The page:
Canadian Dental Care Plan

This May, the Canadian Dental Care Plan (CDCP) will begin covering a portion of dental care costs for eligible seniors. Up to nine million uninsured Canadians, or a quarter of the population, will qualify for the plan by 2025. The government has committed $13 billion to the CDCP over the next five years, a massive government investment that represents the most centralized, comprehensive oral health care policy in Canadian history. 

In many ways, the relationship between dentists and the CDCP is like any other private insurance policy. From the perspective of the provider, the upsides are very similar: it is not restrictive, participation in the plan is entirely voluntary, and providers can end their participation at any time if they wish to do so.  

Further, just as when private dental insurance was introduced, the CDCP will significantly increase the number of patients able to access dental care, a shared benefit between patients who seek care and providers who wish to grow their practices. The CDCP expands the pie by increasing the per capita dental spend.  
 
The CDCP and private insurance plans both face similar challenges, primarily the administrative complexity inherent in their management. Additionally, patients under the CDCP may opt to adhere to the plan's guidelines to avoid incurring additional fees, even if this means disregarding the recommendations of their oral healthcare provider. 
 
These downsides are already familiar to dental practices and can be lessened by sharpening processes and improving communication. Overall, it is evident that the CDCP was designed to feel very much like private insurance. 

But the CDCP isn’t private insurance. It is a public plan, and with that comes unique challengesThe first is the fee guide. Provincial dental associations set their own fee guides that inform private insurance plans. In order to be responsible to taxpayers, the CDCP has published its own guide that recommends fees below what is recommended by provincial associations. Their fee guide is much more in line with existing provincial fee guides (reimbursing up to 90% of the recommended fee) than past public programs, but for some practices this difference is enough to disincentivize their participation in the plan.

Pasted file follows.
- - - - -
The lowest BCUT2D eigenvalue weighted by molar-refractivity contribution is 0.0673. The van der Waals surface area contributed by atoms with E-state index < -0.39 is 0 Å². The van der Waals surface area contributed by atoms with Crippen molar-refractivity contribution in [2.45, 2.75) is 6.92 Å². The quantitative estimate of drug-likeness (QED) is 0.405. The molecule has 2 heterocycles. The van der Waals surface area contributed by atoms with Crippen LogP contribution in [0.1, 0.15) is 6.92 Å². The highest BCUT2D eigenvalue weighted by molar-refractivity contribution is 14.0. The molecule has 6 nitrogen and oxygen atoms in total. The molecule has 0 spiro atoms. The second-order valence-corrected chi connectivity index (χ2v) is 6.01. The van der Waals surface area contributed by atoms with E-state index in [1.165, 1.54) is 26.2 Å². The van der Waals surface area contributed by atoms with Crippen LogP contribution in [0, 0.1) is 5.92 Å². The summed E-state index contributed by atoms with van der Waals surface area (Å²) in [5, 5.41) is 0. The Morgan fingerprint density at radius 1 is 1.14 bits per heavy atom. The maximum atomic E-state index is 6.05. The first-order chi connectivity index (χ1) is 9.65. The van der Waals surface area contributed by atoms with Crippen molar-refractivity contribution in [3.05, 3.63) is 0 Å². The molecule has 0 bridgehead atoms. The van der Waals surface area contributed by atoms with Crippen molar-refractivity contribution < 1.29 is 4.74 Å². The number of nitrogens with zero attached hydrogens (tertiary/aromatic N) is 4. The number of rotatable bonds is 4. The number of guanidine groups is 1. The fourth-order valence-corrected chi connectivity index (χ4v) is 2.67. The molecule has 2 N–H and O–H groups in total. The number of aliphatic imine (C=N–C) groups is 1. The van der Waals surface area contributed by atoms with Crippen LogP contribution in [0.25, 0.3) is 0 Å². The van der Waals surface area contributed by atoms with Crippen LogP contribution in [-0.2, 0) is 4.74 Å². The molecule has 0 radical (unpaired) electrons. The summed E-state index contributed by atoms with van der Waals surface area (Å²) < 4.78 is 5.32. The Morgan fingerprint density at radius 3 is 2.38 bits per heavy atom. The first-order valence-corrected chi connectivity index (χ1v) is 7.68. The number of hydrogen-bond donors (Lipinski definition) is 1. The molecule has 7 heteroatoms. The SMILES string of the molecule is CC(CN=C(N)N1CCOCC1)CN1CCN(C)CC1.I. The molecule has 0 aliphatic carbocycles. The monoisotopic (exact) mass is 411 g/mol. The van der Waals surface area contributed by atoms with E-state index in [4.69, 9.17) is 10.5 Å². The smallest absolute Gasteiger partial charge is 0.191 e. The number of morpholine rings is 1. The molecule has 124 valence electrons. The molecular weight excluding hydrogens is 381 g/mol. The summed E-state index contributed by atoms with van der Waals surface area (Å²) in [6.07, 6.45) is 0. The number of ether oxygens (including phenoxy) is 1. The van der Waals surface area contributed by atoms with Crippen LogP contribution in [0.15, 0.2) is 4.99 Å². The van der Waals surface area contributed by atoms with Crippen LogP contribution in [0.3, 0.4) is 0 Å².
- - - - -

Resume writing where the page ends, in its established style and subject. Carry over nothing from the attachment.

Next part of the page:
For many practices, balanced billing tips the scale in favour of participating in the CDCP. If the cost is fully understood, expected, and within the means of the patient receiving treatment, there’s no reason why the patient’s experience with the CDCP wouldn’t be positive. The patient receives the same quality of care at a much lower price and doesn’t have to deal with the hassle of switching offices. The provider is fully compensated, retains a patient, and participates in this historic initiative to improve access to care.  

Many providers will find the CDCP complements their business models. Practices currently accepting other public health plans will find that compensation through the CDCP better reflects the real cost of care. Practices that are under-capacity will find that treating new patients at 90% of fee guide is more profitable than an empty chair. And, practices that are busy but have patients who wish to avail of the CDCP will likely find it worthwhile by taking advantage of balanced billing. 

In short, there is nothing in the plan, as it exists today, that oral health care providers cannot successfully navigate. Why then do many providers, even those whose practices would benefit, hesitate to see CDCP patients? It is the politics around the plan that are difficult to navigate.  

The CDCP, because it is a public plan, represents a loss of autonomy in what is a primarily self-regulated industry. The past five years have been massively challenging for health care providers of all kinds, who have had to adapt to centralized public health measures regardless of whether they are public or private providers. Public providers have been particularly strapped for resources, to the point of compromised care, and private providers are wary of any step along that path.  

It is important to stay grounded in the present, and to focus on the particulars of the CDCP. The pragmatic reality is that the needs of nine million Canadians will always take precedent over the concerns of 20,000 dentists.  The dental market just got bigger. With government investment and the right approach, oral health care professionals can successfully ride this wave of change in the industry.